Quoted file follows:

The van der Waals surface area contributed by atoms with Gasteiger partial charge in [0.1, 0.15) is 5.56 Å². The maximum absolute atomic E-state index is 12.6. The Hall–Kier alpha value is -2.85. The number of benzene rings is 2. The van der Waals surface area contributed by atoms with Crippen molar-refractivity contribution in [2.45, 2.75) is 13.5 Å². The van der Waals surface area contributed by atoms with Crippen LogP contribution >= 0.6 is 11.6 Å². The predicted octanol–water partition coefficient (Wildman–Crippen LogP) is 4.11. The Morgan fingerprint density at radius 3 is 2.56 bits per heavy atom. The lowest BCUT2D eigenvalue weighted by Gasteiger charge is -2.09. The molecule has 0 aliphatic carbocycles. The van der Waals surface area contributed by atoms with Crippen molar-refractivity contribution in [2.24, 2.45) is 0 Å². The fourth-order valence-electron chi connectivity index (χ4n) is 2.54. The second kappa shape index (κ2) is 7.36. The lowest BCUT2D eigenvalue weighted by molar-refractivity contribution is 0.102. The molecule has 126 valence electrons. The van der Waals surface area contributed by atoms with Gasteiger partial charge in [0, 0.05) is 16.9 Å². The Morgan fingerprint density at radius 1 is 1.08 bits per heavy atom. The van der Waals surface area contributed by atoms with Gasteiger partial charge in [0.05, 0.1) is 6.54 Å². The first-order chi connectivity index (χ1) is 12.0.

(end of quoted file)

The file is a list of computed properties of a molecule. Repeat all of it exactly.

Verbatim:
The van der Waals surface area contributed by atoms with Gasteiger partial charge in [0.1, 0.15) is 5.56 Å². The maximum absolute atomic E-state index is 12.6. The Hall–Kier alpha value is -2.85. The number of benzene rings is 2. The van der Waals surface area contributed by atoms with Crippen molar-refractivity contribution in [2.45, 2.75) is 13.5 Å². The van der Waals surface area contributed by atoms with Crippen LogP contribution >= 0.6 is 11.6 Å². The predicted octanol–water partition coefficient (Wildman–Crippen LogP) is 4.11. The Morgan fingerprint density at radius 3 is 2.56 bits per heavy atom. The lowest BCUT2D eigenvalue weighted by Gasteiger charge is -2.09. The molecule has 0 aliphatic carbocycles. The van der Waals surface area contributed by atoms with Crippen molar-refractivity contribution in [2.24, 2.45) is 0 Å². The fourth-order valence-electron chi connectivity index (χ4n) is 2.54. The second kappa shape index (κ2) is 7.36. The lowest BCUT2D eigenvalue weighted by molar-refractivity contribution is 0.102. The molecule has 126 valence electrons. The van der Waals surface area contributed by atoms with Gasteiger partial charge in [0, 0.05) is 16.9 Å². The Morgan fingerprint density at radius 1 is 1.08 bits per heavy atom. The van der Waals surface area contributed by atoms with Gasteiger partial charge in [0.05, 0.1) is 6.54 Å². The first-order chi connectivity index (χ1) is 12.0.